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  6. #46
    billy ross is offline Senior Member
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    Quote Originally Posted by BenDee View Post
    I like it. Looking at Google Maps, it might be best to diverge the line off at the 13th & Cumberland siding, have it go underground entering a tunnel on the SW corner of 13th & Lehigh, go under 13th until coming up just north of Glenwood, merging with the existing track (lower 12th slightly more if need be) and heading to NYC.

    S/B would be a little more difficult - it would require a flying junction or tunnel to go over the existing tracks (would cause too many delays to just move across three sets of tracks) both leaving the NEC and getting on the RDG.

    The only building that would need to be acquired is the PHA building at 1300 Lehigh, which should be relatively easy to relocate them. The only other ones might be the vacant/abandoned building at 1301 Cumberland and the small industrial space at 1300 Cumberland, depending how they would need to configure the flying junction/tunnel going onto the Reading.

    Does anyone know what's below 13th Street where the tunnel would go, and how difficult it would be to move/work around it?
    Obama's got alot of money set aside for HSR now, with all of the cash rejected by the midwestern states. It shouldn't be exhorbitantly expensive to do what we've outlined here, and I'm hoping that it will help us to successively approximate our way to HSR to Pittsburgh. I've already primed our new state rep about this (she is looking to get on the transportation committee - she annoyingly calls it 'light rail', so I've still got some educating to do), and I've got someone in the politically connected Bensalem mayor's ear about having the Keystone stop regularly at Cornwells Heights. The Keystone should be a much bigger driver for the entire state than it is presently. If we can speed up and extend the Keystone it'll cement our role as a major player in the East Coast. It is my opinion that the territory presently covered by the Keystone IS the East Coast (i.e. not New England, not the South). I.e. when someone says "East Coast" they mean NYC plus Jersey plus Philly. Strengthening those connections to what are still very wealthy places (i.e. NYC and Jersey near the NEC) would be good for Philly, and great for PA west of Philly.

    I also think that adding stops at Suburban on selected trains would be a good thing. People who live along the subway would be able to get to NYC (and the whole Keystone Line) with one transfer.
    Last edited by billy ross; 12-14-2010 at 08:42 PM.

  7. #47
    eldondre is online now Moderator
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    cornwells was rejected recently. good luck.
    routing it through cc would be a lot better. people in bensalem can take njt. if you adopted the routing i suggested wayne jct could be the last stop before trenton. njt could operate though jtown.
    Last edited by eldondre; 12-14-2010 at 09:52 PM.
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  8. #48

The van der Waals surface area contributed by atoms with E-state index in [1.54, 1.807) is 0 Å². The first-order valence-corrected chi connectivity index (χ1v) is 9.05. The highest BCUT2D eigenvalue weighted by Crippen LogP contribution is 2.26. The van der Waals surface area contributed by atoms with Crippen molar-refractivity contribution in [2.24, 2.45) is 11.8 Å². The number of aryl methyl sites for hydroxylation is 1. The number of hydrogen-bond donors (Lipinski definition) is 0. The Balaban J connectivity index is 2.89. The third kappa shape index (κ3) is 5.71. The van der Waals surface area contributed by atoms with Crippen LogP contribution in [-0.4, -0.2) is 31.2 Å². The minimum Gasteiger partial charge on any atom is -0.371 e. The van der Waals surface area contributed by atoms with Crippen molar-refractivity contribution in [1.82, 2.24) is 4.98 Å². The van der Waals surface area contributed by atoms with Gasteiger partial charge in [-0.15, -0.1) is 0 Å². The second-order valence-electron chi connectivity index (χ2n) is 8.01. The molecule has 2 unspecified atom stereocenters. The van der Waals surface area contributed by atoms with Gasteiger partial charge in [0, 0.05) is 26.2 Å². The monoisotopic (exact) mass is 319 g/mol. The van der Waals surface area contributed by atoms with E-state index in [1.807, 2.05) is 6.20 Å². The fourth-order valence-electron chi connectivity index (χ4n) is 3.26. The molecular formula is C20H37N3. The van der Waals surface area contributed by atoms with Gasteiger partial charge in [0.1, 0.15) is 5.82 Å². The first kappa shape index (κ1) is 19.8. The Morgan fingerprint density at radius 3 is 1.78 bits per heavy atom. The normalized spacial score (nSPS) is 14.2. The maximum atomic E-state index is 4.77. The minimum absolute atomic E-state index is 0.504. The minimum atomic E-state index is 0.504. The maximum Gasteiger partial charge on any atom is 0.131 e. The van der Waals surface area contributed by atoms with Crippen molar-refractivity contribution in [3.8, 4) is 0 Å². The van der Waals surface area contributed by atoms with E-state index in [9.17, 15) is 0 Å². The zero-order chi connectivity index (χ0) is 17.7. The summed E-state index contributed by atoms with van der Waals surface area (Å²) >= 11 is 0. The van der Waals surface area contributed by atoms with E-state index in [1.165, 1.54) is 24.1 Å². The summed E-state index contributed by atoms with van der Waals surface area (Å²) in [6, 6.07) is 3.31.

BenDee is offline Senior Member
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    Quote Originally Posted by billy ross View Post
    I also think that adding stops at Suburban on selected trains would be a good thing. People who live along the subway would be able to get to NYC (and the whole Keystone Line) with one transfer.
    I'd bet that if this were to come to fruition, the line would stop at 30th, Suburban, and Market East. Suburban b/c it is more convenient than 30th Street, 30th for the connection to DC, and Market East for the convention center & shopping area (although I could see only half of the trains stopping there).

    It wouldn't add too much time to the route, but would help get it funded by providing a reason other than time savings for implementation.

  9. #49
    eldondre is online now Moderator
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    Quote Originally Posted by BenDee View Post
    I'd bet that if this were to come to fruition, the line would stop at 30th, Suburban, and Market East. Suburban b/c it is more convenient than 30th Street, 30th for the connection to DC, and Market East for the convention center & shopping area (although I could see only half of the trains stopping there).

    It wouldn't add too much time to the route, but would help get it funded by providing a reason other than time savings for implementation.
    it would also allow the cc bridges, track, and signals to tap into hsr funds with trickle down benefits for commuters
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  10. #50
    raider.adam is offline Senior Member
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    Quote Originally Posted by BenDee View Post
    I'd bet that if this were to come to fruition, the line would stop at 30th, Suburban, and Market East. Suburban b/c it is more convenient than 30th Street, 30th for the connection to DC, and Market East for the convention center & shopping area (although I could see only half of the trains stopping there).

    It wouldn't add too much time to the route, but would help get it funded by providing a reason other than time savings for implementation.
    It seems contradictory to talk about increasing the speed of the Keystone line, but adding more stops in Philadelphia.

    Plus, I just can't see someone that is open to taking Amtrak to NYC shirking the idea because they would have to hop onto the MFL to get to the station.

  11. #51
    billy ross is offline Senior Member
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    Quote Originally Posted by eldondre View Post
    it would also allow the cc bridges, track, and signals to tap into hsr funds with trickle down benefits for commuters
    Genius. I hadn't thought about that.

  12. #52
    billy ross is offline Senior Member
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    Quote Originally Posted by raider.adam View Post
    It seems contradictory to talk about increasing the speed of the Keystone line, but adding more stops in Philadelphia.